Folic acid supplements lower risk of autistic child
Washington: Folic acid supplements during early pregnancy could reduce risk of having a child with autism, says a study by Norwegian scientists.
Women who took folic acid supplements in early pregnancy almost halved the risk of having a child with autism. Beginning to take folic acid supplements later in pregnancy did not reduce the risk.
This is shown in new findings from the ABC Study and Norwegian Mother and Child Cohort Study published in the Journal of The American Medical Association (JAMA).
Women who took folic acid supplements from four weeks before conception to eight weeks into pregnancy had a 40 percent lower risk of giving birth to children with childhood autism (classic autism). Use of folic acid supplements midway through pregnancy (week 22) had no effect, reports Science Daily.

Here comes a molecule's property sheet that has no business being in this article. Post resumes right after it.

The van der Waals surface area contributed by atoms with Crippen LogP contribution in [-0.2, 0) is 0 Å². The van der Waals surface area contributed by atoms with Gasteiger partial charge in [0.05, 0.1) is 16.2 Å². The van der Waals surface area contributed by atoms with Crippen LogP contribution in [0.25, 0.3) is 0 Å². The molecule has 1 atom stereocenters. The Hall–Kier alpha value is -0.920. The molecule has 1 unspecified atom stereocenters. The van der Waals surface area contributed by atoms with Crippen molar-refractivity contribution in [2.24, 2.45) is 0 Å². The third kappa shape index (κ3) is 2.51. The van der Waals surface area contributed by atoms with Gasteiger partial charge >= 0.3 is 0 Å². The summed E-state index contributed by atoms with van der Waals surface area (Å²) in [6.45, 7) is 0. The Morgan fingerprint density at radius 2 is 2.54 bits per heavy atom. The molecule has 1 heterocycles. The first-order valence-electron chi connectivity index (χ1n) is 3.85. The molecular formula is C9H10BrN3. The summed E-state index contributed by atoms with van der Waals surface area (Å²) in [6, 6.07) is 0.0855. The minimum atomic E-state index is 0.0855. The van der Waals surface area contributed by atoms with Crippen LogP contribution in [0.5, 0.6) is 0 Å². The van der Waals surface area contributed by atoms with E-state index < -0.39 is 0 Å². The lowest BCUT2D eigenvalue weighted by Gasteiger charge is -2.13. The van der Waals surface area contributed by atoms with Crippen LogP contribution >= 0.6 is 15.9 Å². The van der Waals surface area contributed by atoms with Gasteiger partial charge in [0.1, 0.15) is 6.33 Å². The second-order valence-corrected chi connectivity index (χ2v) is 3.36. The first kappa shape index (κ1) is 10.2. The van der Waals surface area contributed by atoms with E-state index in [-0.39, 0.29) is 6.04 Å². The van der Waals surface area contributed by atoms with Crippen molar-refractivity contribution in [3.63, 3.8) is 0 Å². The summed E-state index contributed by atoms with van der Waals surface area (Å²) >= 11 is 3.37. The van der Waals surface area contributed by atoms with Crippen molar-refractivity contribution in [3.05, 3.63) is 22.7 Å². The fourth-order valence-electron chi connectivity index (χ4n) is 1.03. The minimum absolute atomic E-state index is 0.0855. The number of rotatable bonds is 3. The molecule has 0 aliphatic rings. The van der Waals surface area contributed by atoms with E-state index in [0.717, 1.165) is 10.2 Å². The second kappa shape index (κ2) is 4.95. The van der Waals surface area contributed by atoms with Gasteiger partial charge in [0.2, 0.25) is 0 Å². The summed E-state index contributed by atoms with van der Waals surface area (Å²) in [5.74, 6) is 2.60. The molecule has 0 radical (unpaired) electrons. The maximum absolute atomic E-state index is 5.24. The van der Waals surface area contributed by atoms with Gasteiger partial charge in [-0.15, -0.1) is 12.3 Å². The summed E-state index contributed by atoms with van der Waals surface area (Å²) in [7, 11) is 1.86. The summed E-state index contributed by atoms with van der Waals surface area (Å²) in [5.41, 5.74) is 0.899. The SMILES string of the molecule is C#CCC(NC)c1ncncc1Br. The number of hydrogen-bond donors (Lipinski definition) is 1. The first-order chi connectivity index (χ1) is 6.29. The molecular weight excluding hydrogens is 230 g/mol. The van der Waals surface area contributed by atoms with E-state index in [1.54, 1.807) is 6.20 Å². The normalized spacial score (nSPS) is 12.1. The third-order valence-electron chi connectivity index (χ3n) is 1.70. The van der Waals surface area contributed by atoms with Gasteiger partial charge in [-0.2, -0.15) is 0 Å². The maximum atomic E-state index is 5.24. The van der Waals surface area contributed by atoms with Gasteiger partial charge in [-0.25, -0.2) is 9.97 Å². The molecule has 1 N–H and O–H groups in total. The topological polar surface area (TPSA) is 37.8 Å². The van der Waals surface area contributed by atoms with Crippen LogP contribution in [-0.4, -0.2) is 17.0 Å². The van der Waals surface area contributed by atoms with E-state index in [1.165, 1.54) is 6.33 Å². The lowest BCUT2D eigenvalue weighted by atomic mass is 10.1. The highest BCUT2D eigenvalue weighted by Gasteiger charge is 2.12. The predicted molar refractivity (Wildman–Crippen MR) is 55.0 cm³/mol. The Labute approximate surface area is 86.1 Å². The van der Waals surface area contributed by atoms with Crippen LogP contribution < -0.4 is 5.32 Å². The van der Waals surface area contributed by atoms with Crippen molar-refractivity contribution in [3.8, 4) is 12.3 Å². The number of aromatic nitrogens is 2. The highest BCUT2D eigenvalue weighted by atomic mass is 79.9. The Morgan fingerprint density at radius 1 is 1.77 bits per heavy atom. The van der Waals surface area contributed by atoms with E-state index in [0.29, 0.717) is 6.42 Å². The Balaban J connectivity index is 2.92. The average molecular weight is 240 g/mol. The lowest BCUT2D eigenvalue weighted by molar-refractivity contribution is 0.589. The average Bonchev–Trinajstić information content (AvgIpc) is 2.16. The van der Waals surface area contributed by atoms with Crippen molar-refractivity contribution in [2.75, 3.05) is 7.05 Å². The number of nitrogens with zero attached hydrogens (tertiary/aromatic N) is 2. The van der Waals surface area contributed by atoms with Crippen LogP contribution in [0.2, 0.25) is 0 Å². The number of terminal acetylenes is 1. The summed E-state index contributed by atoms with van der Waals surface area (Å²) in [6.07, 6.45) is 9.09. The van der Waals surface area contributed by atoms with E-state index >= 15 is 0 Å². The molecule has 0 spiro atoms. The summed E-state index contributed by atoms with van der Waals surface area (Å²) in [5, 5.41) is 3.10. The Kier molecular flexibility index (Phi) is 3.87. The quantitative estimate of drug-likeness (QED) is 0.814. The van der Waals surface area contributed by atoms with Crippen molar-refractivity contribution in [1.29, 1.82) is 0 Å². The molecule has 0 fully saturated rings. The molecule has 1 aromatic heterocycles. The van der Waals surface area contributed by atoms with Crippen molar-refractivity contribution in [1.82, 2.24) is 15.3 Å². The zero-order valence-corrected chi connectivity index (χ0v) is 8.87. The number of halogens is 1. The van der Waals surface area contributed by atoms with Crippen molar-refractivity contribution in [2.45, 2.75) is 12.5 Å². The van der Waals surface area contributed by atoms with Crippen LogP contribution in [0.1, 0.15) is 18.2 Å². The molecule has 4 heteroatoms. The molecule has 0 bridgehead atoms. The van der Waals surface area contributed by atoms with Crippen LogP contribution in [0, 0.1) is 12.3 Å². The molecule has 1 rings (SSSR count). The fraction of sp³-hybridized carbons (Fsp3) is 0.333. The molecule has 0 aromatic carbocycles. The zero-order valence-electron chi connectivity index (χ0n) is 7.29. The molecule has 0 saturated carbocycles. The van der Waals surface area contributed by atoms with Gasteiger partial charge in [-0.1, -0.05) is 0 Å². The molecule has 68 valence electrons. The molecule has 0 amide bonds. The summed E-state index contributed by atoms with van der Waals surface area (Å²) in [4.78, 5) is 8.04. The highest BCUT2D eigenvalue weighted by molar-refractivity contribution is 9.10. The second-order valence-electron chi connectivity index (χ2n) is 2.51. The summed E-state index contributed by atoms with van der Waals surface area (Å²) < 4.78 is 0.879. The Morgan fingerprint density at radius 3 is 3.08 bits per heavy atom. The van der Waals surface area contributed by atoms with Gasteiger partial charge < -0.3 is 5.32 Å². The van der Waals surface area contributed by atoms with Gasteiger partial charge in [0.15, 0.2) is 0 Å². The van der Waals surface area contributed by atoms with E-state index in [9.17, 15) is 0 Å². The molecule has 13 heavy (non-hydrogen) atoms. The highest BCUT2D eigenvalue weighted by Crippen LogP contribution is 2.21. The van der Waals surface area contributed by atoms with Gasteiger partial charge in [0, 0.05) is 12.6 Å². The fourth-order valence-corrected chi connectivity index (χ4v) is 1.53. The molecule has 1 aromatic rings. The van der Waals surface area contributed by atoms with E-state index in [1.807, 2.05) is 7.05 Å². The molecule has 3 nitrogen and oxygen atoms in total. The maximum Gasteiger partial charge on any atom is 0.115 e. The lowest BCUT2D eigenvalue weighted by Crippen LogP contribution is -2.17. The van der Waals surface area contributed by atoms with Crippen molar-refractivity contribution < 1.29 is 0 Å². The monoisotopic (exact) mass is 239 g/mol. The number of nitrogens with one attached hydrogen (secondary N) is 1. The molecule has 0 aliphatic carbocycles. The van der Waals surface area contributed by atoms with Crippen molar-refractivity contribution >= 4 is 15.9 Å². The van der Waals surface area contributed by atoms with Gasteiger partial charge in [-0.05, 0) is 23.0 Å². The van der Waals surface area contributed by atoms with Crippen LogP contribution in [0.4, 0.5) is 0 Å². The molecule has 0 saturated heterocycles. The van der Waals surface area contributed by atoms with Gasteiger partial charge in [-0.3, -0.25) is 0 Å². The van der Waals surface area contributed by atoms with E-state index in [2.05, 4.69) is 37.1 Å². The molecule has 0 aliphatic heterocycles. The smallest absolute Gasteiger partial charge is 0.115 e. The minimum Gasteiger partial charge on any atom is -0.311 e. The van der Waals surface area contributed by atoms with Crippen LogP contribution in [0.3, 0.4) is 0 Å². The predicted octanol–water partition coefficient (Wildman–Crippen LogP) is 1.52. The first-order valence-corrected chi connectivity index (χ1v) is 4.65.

"It appears that the reduced risk of childhood autism only reflects folic acid supplements, not food or other supplements, and that the crucial time interval is from four weeks before conception to eight weeks into pregnancy," said Pal Suren, primary author of the paper and researcher at the Norwegian Institute of Public Health.
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